BEBE HODGES '18
Flappers vs. Old Sports: a 1920s Night at SUA Formal
As “A Night to Remember” from High School Musical 3: Senior Year indicates dances are “the night of our nightmares” for boys and “the night of our dreams” for girls. This dreaded male perspective and excited female perspective of a high school dance are usually well understood in today’s society. But just how true are they?
On Friday, November 18, the students at Saint Ursula Academy and their dates were transported back in time to the 1920s at their formal dance with the theme The Great Gatsby. The night captured the novel’s and era’s glitz and glamour with a modern twist complete with velvet dresses instead of flapper gowns and the national phenomenon “Juju on that Beat” in substitute for the jazz classics of that era.
Many girls had been waiting for this dance and were excited to choose the perfect dress and shoes, take artsy pictures for Instagram, and just have a fun time. But because they're surrounded by other girls for 35+ hours a week, any Saint Ursula Academy student could have related this. However, many girls brought dates, so what were the guys’ take on the night?
Was it similar to the “magical experience” that girls stereotypically conceive of a night like this? Or do guys truly find dances “lame” or blown out of proportion as what is depicted in today’s society? In order to see how formal compares for both sexes, SUA students, Kate McCarthy ‘18, Maddie Gerding ‘18, and Therese Kondash ‘17, and two seniors from Saint Xavier High School, who will be anonymously referred to as Guy #1 and Guy #2 as requested by them, were asked a series of similar questions.
When asked their general view of dances, Guy #1 related that many dances “remind [him] of grade school mixers” that entail “too much hype over dancing, boutonnieres, and corsages.” However, Guy #2 said that he likes dances and finds them especially fun when the music is good and he is able to surround himself with friends. Kate stated that she enjoys dances because “they’re fun and exciting” and Therese loves “dancing so much [...] and seeing everyone dressed up outside of school.” For Maddie, “dances really aren’t [her] thing.” She likes to hang out with friends “but doesn’t take them too seriously”, a seemingly different answer than what is portrayed in 21st century media. This already shows the incorrect stigma of “traditional” gender views of dances, as both sexes had either feelings of apprehension or plain excitement toward the event.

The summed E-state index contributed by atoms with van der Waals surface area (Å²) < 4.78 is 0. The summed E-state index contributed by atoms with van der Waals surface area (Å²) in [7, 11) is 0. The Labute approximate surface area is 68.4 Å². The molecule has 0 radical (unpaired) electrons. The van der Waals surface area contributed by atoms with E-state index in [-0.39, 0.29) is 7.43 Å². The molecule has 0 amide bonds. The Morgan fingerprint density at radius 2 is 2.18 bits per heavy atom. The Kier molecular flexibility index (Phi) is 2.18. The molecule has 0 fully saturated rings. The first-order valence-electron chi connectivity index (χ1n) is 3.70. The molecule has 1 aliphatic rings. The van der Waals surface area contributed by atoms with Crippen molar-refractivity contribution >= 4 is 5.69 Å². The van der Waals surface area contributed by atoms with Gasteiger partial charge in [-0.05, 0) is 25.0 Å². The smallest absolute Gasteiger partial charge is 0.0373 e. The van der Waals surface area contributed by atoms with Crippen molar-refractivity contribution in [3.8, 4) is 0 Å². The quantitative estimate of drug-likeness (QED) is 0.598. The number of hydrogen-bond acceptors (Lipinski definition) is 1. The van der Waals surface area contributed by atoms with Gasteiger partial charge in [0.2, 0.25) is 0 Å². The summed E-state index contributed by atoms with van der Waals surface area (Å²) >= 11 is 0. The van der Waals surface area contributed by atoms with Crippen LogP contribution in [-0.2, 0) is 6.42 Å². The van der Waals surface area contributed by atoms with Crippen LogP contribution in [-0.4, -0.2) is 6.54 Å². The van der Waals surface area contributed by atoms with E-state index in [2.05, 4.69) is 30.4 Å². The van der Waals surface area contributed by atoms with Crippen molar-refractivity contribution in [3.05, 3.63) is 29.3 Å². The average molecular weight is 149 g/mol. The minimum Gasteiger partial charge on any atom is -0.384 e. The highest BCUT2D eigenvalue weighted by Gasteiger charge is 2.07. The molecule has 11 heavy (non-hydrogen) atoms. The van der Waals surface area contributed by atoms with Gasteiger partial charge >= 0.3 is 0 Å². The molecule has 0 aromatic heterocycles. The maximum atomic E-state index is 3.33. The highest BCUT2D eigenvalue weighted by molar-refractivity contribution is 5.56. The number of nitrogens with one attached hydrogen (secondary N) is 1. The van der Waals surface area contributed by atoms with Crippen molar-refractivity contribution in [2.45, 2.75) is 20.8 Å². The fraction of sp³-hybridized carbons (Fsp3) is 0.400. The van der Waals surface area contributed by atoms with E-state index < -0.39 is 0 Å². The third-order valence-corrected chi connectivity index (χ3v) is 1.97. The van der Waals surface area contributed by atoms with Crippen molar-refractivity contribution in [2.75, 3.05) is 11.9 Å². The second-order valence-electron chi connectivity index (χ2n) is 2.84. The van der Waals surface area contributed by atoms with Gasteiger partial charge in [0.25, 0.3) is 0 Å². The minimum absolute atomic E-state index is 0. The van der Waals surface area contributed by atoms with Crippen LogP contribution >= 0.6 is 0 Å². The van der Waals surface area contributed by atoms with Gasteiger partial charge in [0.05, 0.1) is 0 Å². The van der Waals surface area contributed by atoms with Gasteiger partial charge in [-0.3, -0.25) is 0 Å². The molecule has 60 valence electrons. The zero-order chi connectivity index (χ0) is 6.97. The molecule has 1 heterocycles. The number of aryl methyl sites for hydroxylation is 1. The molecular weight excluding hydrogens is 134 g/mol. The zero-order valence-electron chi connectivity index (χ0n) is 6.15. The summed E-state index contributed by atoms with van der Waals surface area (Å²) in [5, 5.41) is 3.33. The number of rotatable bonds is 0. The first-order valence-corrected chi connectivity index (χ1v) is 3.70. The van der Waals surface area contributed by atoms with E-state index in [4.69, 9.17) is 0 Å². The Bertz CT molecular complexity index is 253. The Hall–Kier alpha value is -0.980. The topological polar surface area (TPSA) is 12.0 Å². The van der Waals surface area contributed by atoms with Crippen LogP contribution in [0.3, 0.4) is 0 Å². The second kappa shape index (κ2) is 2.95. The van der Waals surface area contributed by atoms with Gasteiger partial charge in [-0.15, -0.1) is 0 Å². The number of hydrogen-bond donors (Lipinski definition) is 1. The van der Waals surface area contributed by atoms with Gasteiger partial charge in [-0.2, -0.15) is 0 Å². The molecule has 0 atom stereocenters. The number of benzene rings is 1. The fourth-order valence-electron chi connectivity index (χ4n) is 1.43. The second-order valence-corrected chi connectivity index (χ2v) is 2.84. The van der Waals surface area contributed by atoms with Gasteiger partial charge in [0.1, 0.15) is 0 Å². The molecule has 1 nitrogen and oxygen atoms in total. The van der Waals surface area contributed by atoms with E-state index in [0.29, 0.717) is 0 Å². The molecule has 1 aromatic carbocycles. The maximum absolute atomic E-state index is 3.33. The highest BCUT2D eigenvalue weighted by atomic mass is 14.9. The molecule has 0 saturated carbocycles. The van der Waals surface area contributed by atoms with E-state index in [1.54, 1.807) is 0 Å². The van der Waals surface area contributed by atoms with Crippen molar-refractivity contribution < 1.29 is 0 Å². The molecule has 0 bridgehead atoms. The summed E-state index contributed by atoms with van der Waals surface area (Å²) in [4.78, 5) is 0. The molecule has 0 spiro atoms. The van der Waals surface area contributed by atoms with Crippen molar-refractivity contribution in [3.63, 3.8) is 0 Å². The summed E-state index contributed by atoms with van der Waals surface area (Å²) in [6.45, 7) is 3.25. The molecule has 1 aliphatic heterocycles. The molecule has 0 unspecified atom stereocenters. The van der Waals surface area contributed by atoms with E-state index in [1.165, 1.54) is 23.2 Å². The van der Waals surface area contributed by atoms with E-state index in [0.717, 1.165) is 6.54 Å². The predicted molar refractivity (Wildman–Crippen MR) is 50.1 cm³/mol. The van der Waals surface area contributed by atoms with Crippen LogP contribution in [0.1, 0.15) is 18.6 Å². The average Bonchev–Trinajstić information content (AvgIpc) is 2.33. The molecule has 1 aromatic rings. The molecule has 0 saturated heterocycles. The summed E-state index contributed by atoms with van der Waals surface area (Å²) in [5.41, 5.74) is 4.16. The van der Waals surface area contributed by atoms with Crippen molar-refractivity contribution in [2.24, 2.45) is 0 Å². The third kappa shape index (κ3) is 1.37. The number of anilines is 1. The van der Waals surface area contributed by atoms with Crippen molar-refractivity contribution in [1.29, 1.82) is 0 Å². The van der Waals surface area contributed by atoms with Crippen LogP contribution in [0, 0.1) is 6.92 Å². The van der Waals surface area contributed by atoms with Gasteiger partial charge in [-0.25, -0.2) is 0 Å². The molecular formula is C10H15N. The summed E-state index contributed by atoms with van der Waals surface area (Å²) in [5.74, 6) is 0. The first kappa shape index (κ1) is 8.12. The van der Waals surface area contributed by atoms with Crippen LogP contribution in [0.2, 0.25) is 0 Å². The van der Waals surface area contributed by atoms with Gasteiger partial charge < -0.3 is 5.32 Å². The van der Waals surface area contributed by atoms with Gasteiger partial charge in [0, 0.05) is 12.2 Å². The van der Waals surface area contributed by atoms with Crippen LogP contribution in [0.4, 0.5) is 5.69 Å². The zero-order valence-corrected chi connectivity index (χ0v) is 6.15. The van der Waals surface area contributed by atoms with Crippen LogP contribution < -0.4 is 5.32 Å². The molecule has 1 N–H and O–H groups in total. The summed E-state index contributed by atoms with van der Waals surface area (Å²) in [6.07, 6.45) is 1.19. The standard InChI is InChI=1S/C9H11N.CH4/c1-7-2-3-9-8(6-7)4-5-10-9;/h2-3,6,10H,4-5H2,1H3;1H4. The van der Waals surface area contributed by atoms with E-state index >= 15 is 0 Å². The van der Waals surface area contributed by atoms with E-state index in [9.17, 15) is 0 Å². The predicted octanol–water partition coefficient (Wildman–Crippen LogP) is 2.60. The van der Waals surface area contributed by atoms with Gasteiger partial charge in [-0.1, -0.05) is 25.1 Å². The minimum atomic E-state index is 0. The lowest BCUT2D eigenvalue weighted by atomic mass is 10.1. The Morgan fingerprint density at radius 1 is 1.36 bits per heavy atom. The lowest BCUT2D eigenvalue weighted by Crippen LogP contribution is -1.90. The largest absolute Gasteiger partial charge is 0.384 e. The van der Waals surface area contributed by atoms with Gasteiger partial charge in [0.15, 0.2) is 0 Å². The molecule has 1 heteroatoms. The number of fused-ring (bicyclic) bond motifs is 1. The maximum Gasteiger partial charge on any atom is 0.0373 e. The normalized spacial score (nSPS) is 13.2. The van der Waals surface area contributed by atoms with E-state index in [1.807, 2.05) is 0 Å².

Regardless of these apprehensions, all seemed to have a good time at SUA’s formal. For Guy #1, the SUA dance actually changed his perspective since he was able to meet “some really fun and cool people. For him, the highlight was dancing, which is thought to be a male’s most dreaded aspect. “I just enjoyed dancing, getting a good workout in with my boys, and making people smile,” he continued “When that first ‘boom’ came in during Lil’ Momma’s ‘Lipgloss’ you knew the guys would be snapping their fingers and people were having a good time.” Guy #2 liked the music and “getting wild with friends,” and “doing a reverse nae nae” of course.
The girls had a similar response. For Kate and Maddie they enjoyed “hanging with their gal pals” and the new venue, the Cintas Center, that included a bigger dance floor. Therese even said she loved that, with fewer boys as a result of two playoff football games the same night, “it was like a big ‘girlies’ night.”
With glittering decor, a great dancefloor, and time to spend with friends, The Great Gatsby formal seemed like a big hit for everyone, regardless of gender.